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  • When I was young (and dumb) I did some things that you cannot do in this era.

    While in the Navy we used to hitch-hike from Norfolk up to New York or from Norfolk down to South Carolina. I once rode in a truck (an old Freightliner) that had a passenger seat that shook you to death – probably the worse. But I was young and loving being out on the road finding out about life.

    I once hitch-hiked across America; well, ok, it was only from St. Louis to West Virginia and back. Details, details…

    I had just mustered out of the Navy and was going to college. The ship I had been on was due to arrive back in its homeport and upon arrival my good buddy "Truck" was getting out. I knew he would be headed home and we had previously arranged that when they returned I would make my way to West "By God" Virginia to visit.

    I made a small sign with WVA on one side and MO on the other so I could use it both ways – pretty smart you say? I started out one morning with my backpack and sleeping bag and headed for the highway. Sign in hand I must have stood there for about 45 minutes before a car stopped and picked me up. She was younger woman although older than I and she took me about half the way across Illinois. Today, I do not see many hitch-hikers and a woman would not stop to pick one up. But this was in the early 70’s during the counter-culture revolution so this meant people reaching out to one another as brother and sister. Good old days.

    My next ride was from an older man that took me into Indiana somewhere near Indianapolis. I bid him adieu and it wasn’t long until I met probably the nicest people ever.

    There was a woman, her young daughter, and two men about my age. I piled in with them and they took me all the way to Morgantown, West Virginia. We stopped several times and ate, filled up with gas and the like and just enjoyed travelling together. Like I said, they were real nice folks.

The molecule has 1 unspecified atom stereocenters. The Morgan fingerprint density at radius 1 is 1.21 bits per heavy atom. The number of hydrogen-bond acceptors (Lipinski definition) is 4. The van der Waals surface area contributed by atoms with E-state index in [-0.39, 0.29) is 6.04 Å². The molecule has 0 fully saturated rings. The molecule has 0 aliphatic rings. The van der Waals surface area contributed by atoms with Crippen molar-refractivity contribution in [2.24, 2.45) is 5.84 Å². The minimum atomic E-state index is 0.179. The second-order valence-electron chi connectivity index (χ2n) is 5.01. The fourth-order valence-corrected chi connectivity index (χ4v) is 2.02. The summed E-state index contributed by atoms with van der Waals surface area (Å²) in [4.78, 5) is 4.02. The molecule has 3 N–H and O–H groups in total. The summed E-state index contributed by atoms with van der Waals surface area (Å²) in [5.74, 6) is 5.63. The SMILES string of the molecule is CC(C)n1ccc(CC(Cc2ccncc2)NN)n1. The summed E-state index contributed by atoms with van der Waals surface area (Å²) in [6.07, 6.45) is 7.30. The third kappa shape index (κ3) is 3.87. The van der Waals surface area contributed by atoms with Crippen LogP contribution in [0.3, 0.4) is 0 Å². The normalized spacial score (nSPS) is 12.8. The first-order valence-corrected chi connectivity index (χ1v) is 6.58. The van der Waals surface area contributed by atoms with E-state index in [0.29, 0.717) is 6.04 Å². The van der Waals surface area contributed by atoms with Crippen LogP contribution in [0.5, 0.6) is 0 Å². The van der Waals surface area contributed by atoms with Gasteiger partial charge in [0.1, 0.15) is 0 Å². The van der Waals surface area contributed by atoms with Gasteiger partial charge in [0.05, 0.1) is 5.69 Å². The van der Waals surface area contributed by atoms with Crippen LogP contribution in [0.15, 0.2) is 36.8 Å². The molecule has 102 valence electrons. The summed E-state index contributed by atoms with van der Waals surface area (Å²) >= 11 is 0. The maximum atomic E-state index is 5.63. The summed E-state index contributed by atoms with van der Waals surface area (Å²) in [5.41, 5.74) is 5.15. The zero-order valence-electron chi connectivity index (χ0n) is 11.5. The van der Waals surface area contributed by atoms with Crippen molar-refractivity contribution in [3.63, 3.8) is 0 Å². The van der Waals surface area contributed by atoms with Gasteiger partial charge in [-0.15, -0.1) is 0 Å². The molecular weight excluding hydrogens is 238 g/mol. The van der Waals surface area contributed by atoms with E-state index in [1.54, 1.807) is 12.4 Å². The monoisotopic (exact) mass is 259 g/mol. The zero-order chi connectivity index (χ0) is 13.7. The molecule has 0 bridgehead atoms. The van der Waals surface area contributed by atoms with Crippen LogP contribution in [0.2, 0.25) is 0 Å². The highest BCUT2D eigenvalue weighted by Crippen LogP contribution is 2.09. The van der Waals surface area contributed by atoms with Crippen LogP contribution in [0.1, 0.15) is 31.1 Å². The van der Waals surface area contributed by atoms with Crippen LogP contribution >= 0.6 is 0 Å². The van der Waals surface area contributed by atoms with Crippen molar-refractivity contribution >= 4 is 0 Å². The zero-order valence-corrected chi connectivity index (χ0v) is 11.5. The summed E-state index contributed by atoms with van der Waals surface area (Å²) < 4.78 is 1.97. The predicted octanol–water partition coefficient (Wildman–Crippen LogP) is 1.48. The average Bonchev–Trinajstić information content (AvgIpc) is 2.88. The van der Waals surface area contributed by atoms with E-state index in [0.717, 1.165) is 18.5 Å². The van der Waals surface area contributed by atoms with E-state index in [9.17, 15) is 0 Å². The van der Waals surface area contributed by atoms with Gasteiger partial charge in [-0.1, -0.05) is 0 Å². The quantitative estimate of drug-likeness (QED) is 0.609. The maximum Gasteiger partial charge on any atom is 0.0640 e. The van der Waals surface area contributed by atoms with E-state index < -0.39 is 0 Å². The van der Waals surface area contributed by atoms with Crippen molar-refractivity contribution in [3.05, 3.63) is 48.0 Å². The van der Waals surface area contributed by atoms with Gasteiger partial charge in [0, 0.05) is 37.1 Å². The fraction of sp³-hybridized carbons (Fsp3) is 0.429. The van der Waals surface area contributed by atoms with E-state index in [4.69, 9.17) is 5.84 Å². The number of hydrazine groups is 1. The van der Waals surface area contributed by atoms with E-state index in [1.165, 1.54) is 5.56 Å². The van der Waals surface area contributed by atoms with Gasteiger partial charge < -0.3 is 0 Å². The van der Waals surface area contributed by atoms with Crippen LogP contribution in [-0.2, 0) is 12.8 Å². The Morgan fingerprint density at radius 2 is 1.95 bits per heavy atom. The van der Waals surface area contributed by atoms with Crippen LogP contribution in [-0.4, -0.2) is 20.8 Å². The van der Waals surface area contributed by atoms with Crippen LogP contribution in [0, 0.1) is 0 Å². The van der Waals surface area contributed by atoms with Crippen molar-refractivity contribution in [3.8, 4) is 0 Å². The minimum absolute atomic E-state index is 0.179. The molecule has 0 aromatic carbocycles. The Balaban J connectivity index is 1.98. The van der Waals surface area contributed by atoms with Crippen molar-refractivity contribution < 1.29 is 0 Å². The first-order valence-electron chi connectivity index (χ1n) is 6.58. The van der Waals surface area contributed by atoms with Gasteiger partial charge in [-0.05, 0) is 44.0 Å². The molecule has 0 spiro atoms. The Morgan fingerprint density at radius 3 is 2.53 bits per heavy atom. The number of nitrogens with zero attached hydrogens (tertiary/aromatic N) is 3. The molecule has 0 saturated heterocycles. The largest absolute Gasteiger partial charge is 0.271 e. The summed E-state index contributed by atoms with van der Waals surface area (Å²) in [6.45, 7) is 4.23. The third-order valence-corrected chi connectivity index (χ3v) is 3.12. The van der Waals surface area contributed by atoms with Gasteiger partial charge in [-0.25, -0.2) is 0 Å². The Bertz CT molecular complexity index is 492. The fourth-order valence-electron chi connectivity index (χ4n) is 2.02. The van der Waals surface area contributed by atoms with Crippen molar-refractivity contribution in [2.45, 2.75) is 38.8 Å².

When we reached Morgantown, I was ready to say my goodbyes when the two men asked if I needed a place to stay for the night. It was getting dark and I really had no place to go so I accepted their invitation to stay at their house sleeping on the sofa in the living room. The next morning I awoke and was invited to have breakfast – not much, a bowl of grape nuts as I recall. We strolled around their vegetable garden eating grape nuts and talking, enjoying the morning sunshine. When I was done eating I said I really needed to get going as it was still a long way to my destination. The two of them then pointed me in the right direction and we waved goodbye.

    It took another six or seven hours hiking and hitching before I finally made it to Keyser. My visit with my shipmate was made better by the fact that another shipmate "Buzz" lived across the river in Westernport Maryland and he too was home; so it was like a reunion. We played guitars and drove around the countryside enjoying our freedom.

    I returned home the same way I got there (hitch-hiking), although the journey home was not as exciting as the one there.

    I will never forget the people that helped me on the road. May God always bless them.

    BTW: I still keep in contact with these guys. Like most servicemen, we are a band of brothers and that bond is never broken.

    Picture is of me and "Truck" on the ASROC deck of the Hawk.
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